Wisconsin's state legislature refused to take up a proposal to cancel in-person voting for Tuesday's primary, one day after Gov. Tony Evers, a Democrat, called for delaying the contest and abruptly convened a special legislative session on the issue, amid the intensifying coronavirus pandemic.
Leaders of the state's Republican-controlled legislature - which has the power to reschedule Tuesday's primary - rebuffed Evers's appeal in the hasty session. The clash marked the latest twist in Wisconsin's election preparations as the outbreak tightened its grip on the U.S. health care system, economy and presidential contest.
Officials across Wisconsin said they would have to shutter hundreds of voting locations to contend with a mass shortage of poll workers and struggled through the weekend to distribute sanitizing supplies to city and town election administrators. Earlier in the week, state election administrators said that 111 cities and towns would not have enough poll workers on hand to operate a single voting location. Other localities consolidated dramatically; in Milwaukee, officials said just five polling places would open Tuesday, compared to the usual 180.
As the threat of chaos and infection grew, Evers issued his surprise reversal on Friday, April 3, urging state lawmakers to cancel in-person voting Tuesday and convened the special session. He called on the legislature to send mail-in ballots to every registered voter by May 19 and extend the receipt deadline for completed ballots to May 26.
In a video posted to Facebook Friday, Evers said "my hands are tied" and that he could not move the election or change the rules on his own, even as health officials predicted a surge of new infections in Wisconsin over the first two weeks of April.
"Here's the bottom line folks: if, as elected officials, we're going to expect the people of our state to make sacrifices to keep all of us safe, then, by golly, we better be willing do our part, too," Evers said.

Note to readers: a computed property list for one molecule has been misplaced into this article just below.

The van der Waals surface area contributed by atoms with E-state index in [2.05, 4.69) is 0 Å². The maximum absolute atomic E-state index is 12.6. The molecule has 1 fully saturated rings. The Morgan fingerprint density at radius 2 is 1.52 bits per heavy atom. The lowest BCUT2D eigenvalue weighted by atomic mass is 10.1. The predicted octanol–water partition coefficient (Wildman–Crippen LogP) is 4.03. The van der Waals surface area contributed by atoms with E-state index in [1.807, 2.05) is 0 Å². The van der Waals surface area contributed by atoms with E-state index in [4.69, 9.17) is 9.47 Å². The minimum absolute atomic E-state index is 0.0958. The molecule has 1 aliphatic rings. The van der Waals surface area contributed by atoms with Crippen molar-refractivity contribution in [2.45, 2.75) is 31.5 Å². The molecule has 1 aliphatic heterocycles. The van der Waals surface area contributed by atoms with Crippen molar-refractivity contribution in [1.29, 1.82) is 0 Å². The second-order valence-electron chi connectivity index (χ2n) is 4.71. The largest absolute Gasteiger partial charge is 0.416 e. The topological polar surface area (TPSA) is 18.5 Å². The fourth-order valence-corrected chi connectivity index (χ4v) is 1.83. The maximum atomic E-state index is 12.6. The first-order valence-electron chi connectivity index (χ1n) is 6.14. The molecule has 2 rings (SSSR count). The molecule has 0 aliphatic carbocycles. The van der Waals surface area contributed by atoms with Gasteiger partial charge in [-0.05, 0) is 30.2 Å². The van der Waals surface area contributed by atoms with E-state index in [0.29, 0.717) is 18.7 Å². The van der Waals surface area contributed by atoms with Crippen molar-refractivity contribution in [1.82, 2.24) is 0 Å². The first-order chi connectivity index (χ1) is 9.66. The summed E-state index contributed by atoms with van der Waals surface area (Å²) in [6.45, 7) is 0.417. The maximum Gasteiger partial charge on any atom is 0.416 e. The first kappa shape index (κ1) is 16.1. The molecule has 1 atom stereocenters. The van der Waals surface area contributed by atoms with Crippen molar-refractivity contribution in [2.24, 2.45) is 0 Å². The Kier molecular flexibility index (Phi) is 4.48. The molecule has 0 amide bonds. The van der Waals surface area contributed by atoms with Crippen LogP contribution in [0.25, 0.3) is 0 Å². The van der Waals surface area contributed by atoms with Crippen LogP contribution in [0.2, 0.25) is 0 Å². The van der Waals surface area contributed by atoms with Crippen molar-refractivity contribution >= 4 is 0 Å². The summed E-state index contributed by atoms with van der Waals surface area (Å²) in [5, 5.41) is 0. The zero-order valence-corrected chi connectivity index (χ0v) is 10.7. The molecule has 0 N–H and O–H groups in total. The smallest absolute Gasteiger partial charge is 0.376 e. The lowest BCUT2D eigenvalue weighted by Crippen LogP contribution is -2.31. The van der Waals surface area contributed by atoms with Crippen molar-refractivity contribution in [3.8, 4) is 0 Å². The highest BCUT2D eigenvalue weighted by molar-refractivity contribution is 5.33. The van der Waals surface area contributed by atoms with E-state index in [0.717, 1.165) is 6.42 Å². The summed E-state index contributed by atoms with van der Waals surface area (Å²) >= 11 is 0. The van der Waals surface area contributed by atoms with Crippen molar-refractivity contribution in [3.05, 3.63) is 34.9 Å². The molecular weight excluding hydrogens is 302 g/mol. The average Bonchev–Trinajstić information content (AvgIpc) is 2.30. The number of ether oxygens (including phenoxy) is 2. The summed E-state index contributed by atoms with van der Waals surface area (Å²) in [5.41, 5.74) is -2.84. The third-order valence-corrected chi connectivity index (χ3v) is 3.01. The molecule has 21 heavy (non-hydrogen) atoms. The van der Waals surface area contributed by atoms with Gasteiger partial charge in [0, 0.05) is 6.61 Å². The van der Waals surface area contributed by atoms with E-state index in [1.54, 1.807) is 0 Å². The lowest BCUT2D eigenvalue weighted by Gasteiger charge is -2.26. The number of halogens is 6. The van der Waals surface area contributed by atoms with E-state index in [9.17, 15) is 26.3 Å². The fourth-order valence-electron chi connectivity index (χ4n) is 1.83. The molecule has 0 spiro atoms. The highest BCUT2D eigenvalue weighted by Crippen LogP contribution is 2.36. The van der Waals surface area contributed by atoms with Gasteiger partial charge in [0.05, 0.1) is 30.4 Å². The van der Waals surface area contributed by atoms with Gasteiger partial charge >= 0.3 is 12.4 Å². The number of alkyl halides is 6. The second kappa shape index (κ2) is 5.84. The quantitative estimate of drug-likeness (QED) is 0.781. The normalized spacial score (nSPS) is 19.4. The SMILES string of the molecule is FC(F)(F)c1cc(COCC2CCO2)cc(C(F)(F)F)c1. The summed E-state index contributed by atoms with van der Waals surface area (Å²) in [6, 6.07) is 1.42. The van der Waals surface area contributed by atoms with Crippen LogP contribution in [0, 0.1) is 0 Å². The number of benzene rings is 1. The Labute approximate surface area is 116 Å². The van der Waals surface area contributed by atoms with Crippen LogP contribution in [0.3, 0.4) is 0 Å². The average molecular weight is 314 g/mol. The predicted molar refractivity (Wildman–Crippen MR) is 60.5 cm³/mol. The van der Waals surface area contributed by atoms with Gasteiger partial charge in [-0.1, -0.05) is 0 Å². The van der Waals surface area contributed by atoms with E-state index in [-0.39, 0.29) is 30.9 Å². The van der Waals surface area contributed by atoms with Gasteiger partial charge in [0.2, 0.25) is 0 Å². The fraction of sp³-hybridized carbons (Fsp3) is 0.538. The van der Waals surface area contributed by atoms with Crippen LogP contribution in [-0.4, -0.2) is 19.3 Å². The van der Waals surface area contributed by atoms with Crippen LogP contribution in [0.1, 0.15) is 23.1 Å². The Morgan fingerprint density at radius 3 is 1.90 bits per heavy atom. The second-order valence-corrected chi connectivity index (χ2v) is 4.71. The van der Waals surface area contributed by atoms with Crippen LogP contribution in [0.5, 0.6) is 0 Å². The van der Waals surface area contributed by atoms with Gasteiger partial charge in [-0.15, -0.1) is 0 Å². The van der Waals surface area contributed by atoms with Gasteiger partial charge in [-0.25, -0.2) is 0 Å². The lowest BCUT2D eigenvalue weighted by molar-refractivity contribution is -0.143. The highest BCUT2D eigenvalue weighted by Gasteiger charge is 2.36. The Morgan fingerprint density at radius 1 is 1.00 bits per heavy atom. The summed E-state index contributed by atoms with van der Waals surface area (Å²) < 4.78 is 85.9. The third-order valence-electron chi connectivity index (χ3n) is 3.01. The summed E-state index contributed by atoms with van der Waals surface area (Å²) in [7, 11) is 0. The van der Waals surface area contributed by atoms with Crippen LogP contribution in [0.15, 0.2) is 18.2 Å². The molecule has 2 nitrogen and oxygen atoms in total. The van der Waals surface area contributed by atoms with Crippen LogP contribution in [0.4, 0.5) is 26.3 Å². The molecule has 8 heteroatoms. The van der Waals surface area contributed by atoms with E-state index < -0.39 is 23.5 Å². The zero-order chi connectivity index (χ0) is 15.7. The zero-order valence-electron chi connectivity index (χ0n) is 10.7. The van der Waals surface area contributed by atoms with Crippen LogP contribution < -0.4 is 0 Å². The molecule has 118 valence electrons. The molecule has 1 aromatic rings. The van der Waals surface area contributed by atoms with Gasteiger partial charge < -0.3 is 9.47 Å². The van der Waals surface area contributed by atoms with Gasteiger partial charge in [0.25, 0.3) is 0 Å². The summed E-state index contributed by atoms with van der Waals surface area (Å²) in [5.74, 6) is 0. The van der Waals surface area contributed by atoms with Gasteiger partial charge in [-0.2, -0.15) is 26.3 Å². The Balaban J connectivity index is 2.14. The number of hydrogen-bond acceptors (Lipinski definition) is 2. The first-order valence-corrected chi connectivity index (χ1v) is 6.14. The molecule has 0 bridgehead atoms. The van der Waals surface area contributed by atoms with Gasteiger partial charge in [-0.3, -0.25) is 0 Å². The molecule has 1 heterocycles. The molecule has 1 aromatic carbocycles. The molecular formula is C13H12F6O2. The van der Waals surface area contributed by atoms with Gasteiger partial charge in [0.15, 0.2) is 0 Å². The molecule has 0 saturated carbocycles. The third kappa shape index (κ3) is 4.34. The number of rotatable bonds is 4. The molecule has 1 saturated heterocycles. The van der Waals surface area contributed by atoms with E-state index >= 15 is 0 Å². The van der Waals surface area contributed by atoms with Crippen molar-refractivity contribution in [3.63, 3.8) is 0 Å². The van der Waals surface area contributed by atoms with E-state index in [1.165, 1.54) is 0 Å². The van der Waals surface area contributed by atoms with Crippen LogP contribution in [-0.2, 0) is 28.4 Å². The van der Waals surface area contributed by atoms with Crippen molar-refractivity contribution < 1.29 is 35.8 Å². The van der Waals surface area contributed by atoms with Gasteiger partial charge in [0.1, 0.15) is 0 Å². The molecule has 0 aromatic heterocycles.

The state's Republican leadership was quick to come out in opposition. In a statement Friday, Assembly Speaker Robin Vos and Senate Majority Leader Scott Fitzgerald charged Evers with flip-flopping and said that when it comes to essential services, "an election is just as important as getting take-out food."
"Our Republic must continue to function, and the many local government positions on the ballot must be filled so that municipalities can swiftly respond to the crisis at hand," Vos and Fitzgerald wrote. "We continue to support what Governor Evers has supported for weeks: the election should continue as planned on Tuesday."
GOP lawmakers reserved the option of taking up the issue Monday, but Republican leaders have made clear they want to go forward with Tuesday's contests.
Also Friday, a three-judge panel of the 7th Circuit Court of Appeals declined a GOP request to block a lower-court judge's ruling the day before to extend the receipt deadline for absentee ballots from April 7 to April 13. The appeal panel agreed with the GOP, however, to block a different part of U.S. District Judge William Conley's decision, which would have lifted a requirement that mail-in voters obtain a witness signature for their ballot if they included a statement that they were unable to find one safely.
After the 7th Circuit ruling was issued, Vos and Fitzgerald promised to appeal to the Supreme Court.
This article was written by Amy Gardner and Rachel Siegel, reporters for The Washington Post.